A Four Year Old Shares His Advice For The Best D&D Game

A new Dungeon Master has hit the scene, and much of D&D Twitter is taking notes on his sage advice. He might be four years old, but don’t let that stop you from reading what he has to say.

Being a DM for Dungeons & Dragons can be a complex art with lots to keep track of. Even veterans will clash with players on interpretations of the rules, or fall prey to common storytelling snafus. It pays to keep an eye on what other DMs are doing and trade techniques. It also helps to be open-minded – even a newbie might surprise you with their wisdom. To that end, a D&D rapper by the handle Redwyrm asked his four-year-old son (Redwyrmling) what advice he would give to both players and DMs.

The kid responded with a list full of short-but-sweet nuggets. For players, he suggests playing a wizard and using Burning Hands. He also reminds them that roleplay doesn’t have to get too immersive – you don’t need to keep track of when your character has to use the bathroom. In advice his dad might not be too fond of, Redwyrmling suggests that players bring blocks to the table “in case you get bored with what the dungeon master is saying.”

Fortunately, he has a solution for DMs that find their game is getting boring. In such a case, Redwyrmling recommends adding some excitement by having everyone run a race. Secret doors are another solution, as they are just plain fun. Of course, one can avoid boring sessions altogether with this fundamental suggestion: “Make sure you make good adventures.”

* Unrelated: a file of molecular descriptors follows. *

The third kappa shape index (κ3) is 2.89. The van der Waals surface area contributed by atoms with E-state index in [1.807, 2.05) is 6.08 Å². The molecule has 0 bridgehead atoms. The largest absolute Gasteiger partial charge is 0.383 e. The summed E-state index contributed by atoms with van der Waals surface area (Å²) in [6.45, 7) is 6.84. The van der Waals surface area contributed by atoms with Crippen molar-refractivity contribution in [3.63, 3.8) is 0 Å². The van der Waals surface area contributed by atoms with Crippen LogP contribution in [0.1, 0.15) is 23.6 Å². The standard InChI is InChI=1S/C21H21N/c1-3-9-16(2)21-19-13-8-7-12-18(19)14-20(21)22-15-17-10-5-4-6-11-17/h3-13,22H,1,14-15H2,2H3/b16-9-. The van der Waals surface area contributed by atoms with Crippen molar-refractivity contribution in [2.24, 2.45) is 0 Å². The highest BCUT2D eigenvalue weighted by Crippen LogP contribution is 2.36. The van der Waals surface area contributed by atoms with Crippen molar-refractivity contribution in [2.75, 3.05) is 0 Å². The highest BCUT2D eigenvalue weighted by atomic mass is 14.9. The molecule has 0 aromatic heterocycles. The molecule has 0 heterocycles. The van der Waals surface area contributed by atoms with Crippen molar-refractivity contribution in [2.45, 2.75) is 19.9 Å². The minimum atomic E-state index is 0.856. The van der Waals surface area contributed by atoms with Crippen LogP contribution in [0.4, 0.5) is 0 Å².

Many comments and quote tweets took the advice to heart, with many DMs promising to brush up on funny voices, wear hats, and avoid gelatinous cubes (they stop people from breathing and so aren’t fun). The response was so great that Redwyrmling laid out another list of wise words.

Redwyrmling might just have a future as a professional Dungeon Master or content creator. Despite the silly nature of the premise, there is legitimately good advice about D&D fundamentals. DMs can always use a reminder to cut back on the drama and just let the players have fun. Players are also well served by the advice to let the DM know what they want to do before rolling dice. At its heart, D&D is a game about telling exciting stories and letting loose as a team. Redwyrmling’s lessons are a testament to that universal ideal.

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